- Just focus on what you need to do and not what you would like to do – Early on you realise a lot of assumptions about your business or service will be proven wrong. Don’t spend money on things that you don’t need.
What products on the website have you found tend to sell most?
Haircare has the most demand! This is the case for a number of reasons. Firstly it tends to be a thing that people want to experiment with a lot. Also within the black British brands we have on the platform, the most well known ones are from the haircare industry. When you think of things you really want to be black owned, haircare is definitely up there. Candles also tend to do really well! There is an amazing banana bread candle that I have been trying to get my hands on for ages and it is always sold out.
Looking back are there any things you would have done differently as a business owner?
Definitely the post-launch plan I mentioned before and I also would have told myself to calm down a bit. I rushed everything because I was afraid if I stopped then I wouldn’t start again. However, I have proven to myself that if I do stop to take a break I will come back potentially even more productive. The important thing is to go with your flow and then you don’t need to force things if the energy isn’t there, because if the passion is then you will definitely come back when you’re fully charged.
What final thing do you want readers to know?
We recently got a new feature on the website called ‘shop direct’ where you can place the order through the Jamii website instead of being redirected to our partners’ websites. This give us more of a sense of what is going on so we can improve the work we do for our partners. When we have had it up and running for a few months we will be able to aggregate the data and share it with them to help them make more insightful business decisions. For example you could see that deep conditioner tends to sell really well in November, or that certain types of branding working better for e-commerce. Business owners are doing a lot of this stuff blind and we want to make the data more readily available.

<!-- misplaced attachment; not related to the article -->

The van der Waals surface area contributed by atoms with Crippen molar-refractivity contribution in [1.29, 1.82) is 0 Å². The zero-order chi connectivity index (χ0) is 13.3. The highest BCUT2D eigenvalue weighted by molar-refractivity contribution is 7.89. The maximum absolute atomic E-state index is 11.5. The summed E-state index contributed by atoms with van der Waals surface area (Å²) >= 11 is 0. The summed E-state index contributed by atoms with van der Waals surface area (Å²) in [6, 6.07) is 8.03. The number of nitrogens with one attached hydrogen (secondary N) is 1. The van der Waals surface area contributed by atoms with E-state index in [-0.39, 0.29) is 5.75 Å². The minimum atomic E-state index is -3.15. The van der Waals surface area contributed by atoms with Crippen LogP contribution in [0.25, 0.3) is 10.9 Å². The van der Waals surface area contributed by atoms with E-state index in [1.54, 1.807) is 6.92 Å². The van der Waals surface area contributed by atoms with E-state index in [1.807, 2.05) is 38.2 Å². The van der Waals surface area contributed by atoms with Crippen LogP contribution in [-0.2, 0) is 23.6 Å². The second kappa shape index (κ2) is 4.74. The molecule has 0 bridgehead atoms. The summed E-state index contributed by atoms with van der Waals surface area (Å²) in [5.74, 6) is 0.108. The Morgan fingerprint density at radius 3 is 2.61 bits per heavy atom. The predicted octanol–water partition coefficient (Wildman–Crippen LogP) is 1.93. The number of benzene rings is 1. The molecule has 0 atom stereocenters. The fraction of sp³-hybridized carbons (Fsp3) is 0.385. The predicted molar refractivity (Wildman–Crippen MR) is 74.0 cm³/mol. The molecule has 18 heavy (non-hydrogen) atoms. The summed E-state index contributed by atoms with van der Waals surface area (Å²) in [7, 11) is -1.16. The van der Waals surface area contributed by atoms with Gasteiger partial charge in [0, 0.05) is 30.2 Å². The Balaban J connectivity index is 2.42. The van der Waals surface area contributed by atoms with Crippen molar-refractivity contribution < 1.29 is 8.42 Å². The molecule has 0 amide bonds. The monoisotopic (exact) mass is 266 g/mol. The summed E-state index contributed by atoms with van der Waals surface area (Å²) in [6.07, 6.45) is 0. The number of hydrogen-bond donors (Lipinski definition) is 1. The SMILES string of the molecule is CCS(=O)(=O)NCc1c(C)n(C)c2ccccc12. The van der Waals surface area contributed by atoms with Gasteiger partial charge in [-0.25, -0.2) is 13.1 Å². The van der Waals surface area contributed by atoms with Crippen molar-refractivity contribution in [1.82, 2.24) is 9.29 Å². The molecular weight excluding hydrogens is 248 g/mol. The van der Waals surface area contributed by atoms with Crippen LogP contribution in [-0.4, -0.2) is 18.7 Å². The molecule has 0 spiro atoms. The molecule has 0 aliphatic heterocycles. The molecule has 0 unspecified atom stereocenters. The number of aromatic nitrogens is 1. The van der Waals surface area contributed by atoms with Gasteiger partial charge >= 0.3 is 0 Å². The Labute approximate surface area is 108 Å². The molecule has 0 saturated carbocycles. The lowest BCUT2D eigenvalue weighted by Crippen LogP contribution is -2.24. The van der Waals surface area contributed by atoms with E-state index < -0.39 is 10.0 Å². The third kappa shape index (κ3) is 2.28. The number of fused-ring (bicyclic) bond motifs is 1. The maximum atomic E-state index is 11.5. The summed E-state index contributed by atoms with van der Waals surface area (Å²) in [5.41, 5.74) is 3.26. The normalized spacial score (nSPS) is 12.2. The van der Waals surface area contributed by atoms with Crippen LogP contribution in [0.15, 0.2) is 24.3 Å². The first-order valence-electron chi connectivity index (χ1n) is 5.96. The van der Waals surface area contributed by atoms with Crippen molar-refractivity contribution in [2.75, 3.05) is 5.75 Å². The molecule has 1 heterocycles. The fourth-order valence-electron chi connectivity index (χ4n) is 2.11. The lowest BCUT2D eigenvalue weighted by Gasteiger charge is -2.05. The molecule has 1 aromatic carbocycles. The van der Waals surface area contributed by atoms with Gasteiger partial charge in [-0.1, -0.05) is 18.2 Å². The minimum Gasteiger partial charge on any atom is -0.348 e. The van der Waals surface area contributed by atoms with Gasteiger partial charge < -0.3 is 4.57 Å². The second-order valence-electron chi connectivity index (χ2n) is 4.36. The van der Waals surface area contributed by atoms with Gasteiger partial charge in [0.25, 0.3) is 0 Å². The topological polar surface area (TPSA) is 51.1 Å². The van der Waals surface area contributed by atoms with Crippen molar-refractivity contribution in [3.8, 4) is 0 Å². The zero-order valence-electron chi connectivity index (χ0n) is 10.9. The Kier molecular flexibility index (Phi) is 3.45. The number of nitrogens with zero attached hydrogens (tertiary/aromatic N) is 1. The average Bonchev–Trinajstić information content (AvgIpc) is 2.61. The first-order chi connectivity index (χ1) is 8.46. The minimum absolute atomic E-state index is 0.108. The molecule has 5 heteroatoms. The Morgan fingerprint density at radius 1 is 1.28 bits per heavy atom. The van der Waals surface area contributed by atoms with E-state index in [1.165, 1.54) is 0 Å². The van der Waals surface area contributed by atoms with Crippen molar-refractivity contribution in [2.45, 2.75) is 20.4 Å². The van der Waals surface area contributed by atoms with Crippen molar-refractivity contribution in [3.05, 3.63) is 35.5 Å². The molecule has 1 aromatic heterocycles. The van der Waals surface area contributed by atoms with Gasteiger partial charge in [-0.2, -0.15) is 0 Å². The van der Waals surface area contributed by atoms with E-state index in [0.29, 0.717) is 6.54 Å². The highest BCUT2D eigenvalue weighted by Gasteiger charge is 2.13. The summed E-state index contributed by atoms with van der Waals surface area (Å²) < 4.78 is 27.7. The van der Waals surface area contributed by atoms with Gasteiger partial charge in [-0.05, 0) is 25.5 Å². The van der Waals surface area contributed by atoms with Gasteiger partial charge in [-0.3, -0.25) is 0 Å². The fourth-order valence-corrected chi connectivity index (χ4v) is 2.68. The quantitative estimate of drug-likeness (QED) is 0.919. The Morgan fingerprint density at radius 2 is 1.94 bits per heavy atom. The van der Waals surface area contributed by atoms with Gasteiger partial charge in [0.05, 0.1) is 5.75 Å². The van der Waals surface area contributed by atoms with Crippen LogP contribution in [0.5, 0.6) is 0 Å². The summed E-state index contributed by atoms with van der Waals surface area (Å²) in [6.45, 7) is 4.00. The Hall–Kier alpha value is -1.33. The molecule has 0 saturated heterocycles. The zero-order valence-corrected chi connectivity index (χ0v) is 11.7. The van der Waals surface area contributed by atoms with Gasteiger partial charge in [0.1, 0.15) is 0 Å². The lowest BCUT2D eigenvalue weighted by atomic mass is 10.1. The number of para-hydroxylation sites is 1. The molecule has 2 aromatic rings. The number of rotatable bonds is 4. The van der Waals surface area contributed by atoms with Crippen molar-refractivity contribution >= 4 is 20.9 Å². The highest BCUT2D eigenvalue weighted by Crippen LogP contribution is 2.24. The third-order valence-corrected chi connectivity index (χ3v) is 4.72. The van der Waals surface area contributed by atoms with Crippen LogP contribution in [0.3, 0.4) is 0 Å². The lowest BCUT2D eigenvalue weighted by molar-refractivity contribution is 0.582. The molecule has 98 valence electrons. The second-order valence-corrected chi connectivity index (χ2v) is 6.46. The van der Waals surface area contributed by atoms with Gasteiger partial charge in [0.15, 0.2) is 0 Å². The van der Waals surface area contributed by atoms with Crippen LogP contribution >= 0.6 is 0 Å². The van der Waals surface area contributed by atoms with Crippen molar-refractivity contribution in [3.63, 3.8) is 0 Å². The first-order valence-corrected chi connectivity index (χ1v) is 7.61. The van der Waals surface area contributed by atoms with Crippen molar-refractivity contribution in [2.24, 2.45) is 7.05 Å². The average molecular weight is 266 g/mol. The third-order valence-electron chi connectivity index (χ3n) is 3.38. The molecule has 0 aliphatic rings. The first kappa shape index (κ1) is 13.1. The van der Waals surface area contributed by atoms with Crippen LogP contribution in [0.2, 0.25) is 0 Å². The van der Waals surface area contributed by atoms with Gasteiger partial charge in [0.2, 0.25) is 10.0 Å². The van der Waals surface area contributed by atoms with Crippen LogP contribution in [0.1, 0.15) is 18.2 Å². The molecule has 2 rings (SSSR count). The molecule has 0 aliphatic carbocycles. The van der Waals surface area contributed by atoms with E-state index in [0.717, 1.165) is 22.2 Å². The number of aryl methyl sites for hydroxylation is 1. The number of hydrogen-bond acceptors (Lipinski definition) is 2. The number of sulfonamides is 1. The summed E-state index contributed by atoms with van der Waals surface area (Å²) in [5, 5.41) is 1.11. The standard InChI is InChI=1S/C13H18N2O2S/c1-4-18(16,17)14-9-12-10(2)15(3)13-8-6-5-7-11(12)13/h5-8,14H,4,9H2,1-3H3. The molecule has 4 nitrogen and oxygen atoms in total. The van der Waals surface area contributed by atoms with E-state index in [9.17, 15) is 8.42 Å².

With the introduction of Black Pound Day, set up by So Solid Crew member Swiss World to empower the black community, Saturday 27th June is now officially dedicated to directing all spending towards community-owned businesses. It will become a monthly initiative to focus the mind on shopping with Black British brands. You can get your own Jamii card here and get involved in investing in black businesses!